Bohras form between 70 percent and 80 percent of Bhendi Bazaar, which is also called Bohri Mohalla. Most have been living here for generations and have businesses within walking distance. There are five mosques, three of them for the Bohras and also the Raudat Tahera, the mausoleum where the present Syedna’s father and grandfather are buried. The walls of the tomb are inscribed with the Quran in gold letters and are a great draw for Bohras from far and wide. Not surprisingly, many Bohras continue living here despite the poor living conditions.
Over the years, things have only got worse. Many buildings today stand precariously, propped up by wooden beams, which sometimes give way and collapse during heavy rains. Climbing up even three or four floors is a chore fraught with risk, especially for older residents. Bhendi Bazaar – the name comes not from the vegetable but is a corruption of ‘Behind the Bazaar’, the latter referring to Crawford Market built in 1889 – is full of low rise structures which had been built there earlier as tenements for workers employed in the nearby docks. The Bohras, and other Muslims moved here in the early part of the 20th century.
The place is celebrated in legend and lore – there is a Hindustani music gharana named after it – and is known for its food, which attracts Mumbai residents from far and wide, especially during Ramzan. Its most famous stretch is Mutton Street, or Chor Bazaar as it is widely known, which is the best place for treasure hunting to pick up antiques, real and fake, furniture on order, auto parts, film posters, old vinyl records, lamps and other bric a brac.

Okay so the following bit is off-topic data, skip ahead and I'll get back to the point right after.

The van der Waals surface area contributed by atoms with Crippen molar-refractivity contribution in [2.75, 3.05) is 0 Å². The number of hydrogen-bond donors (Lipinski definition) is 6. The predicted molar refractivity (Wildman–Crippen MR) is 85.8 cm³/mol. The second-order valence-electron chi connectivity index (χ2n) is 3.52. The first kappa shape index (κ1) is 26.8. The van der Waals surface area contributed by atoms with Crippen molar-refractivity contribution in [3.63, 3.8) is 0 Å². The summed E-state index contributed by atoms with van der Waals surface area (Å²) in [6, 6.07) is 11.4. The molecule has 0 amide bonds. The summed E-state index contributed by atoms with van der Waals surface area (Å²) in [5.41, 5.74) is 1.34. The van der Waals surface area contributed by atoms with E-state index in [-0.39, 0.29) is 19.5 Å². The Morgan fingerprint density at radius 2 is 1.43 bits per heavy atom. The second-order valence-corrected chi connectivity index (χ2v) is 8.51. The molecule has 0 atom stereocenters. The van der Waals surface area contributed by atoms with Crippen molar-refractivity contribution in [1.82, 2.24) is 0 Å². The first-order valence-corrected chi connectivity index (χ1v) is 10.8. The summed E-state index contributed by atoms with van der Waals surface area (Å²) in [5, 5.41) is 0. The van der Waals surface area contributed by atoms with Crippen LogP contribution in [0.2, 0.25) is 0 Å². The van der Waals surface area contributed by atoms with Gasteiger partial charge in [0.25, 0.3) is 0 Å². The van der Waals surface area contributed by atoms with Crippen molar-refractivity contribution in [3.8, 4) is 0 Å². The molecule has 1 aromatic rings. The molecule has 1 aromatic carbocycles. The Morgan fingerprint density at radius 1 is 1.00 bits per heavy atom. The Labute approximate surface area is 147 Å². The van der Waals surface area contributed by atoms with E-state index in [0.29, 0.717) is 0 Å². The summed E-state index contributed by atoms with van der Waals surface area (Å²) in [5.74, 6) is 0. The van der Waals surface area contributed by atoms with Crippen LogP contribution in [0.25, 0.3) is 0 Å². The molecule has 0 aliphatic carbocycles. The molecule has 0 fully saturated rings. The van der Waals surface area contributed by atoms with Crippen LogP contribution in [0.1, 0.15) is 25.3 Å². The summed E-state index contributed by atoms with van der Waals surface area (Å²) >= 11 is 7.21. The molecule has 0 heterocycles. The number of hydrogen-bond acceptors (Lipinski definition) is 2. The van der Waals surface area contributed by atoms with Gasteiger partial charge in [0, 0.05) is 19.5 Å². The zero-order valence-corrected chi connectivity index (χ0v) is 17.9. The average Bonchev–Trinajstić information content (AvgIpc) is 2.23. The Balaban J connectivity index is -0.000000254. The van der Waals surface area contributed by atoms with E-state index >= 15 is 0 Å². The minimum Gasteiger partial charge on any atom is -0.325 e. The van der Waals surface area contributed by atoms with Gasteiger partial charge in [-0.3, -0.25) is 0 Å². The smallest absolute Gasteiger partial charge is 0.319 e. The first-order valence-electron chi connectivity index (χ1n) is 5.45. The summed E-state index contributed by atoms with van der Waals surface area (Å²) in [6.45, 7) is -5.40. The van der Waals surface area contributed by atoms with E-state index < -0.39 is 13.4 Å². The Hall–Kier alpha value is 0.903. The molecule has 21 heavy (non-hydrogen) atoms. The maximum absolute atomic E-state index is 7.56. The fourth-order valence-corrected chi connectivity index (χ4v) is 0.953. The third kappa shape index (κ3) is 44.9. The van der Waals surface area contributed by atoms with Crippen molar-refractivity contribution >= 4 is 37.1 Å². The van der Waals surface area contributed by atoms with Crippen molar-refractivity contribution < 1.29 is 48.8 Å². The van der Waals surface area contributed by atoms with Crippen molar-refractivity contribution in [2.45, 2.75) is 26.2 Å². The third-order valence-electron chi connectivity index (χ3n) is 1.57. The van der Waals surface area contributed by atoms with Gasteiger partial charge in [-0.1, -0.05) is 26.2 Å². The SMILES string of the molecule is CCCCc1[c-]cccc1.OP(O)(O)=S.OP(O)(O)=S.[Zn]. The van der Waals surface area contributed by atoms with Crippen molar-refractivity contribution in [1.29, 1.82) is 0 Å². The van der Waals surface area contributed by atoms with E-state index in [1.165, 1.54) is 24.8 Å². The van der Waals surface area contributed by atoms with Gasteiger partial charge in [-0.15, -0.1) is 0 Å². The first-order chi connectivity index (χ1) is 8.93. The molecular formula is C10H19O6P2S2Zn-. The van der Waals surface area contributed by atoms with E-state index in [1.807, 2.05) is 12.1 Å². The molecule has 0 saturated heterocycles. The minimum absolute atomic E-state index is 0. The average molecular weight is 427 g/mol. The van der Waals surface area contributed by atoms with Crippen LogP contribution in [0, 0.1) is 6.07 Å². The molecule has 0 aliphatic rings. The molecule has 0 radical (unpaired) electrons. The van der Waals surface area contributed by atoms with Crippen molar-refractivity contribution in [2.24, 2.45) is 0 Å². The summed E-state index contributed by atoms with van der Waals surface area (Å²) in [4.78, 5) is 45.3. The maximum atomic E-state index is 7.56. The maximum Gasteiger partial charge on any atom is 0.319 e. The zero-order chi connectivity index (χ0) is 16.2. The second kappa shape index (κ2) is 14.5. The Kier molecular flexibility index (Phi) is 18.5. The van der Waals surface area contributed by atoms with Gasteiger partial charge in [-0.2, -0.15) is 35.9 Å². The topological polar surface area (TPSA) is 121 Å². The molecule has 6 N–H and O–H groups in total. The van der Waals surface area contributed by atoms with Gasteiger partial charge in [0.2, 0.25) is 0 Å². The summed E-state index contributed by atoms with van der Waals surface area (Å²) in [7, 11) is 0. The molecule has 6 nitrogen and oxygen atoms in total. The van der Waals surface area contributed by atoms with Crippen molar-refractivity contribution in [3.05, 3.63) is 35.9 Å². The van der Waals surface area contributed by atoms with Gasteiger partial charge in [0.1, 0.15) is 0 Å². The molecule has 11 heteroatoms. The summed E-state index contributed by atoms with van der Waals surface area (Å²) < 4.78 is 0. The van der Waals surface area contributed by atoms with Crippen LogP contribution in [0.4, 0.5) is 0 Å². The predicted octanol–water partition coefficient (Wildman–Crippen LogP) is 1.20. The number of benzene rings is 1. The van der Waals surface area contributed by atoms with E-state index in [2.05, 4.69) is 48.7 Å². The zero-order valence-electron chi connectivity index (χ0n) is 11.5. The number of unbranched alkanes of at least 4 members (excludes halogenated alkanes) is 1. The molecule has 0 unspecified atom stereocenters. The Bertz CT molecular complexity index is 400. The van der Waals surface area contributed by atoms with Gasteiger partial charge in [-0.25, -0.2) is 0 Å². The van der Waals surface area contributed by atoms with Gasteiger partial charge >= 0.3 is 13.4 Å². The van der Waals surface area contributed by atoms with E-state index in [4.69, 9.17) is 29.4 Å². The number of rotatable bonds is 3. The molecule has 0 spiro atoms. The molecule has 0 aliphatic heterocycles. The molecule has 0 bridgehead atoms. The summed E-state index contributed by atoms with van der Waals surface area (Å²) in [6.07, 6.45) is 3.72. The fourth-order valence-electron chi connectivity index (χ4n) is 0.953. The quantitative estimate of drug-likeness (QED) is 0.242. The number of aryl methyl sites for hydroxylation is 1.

Mumbai sees Bhendi Bazaar as Muslim ghetto, quaint and colourful in its own way but also somewhat notorious. It was in Pakmodia Street, in the heart of Bhendi Bazaar, that the country’s most wanted criminal Dawood Ibrahim grew up and though his family no longer lives there, the after effects of that infamy have not really dissipated. “It is not always easy to get pizza delivered here,” admits a wizened old timer. “No one wants to come. The rest of us, perfectly respectable people, have to suffer.”
Patanwala himself felt the brunt of this prejudice some years ago. “When my daughter was to be married, the prospective groom’s family was worried that we lived in Bhendi Bazaar. We get this a lot.”
To him and many others, the SBUT’s scheme is a boon that will upgrade their lives. Residents will get homes in skyscrapers where each family will be given a minimum space of 350 square feet, which will accommodate a living room, a bedroom and indoor toilets. The residents see it as a win-win situation.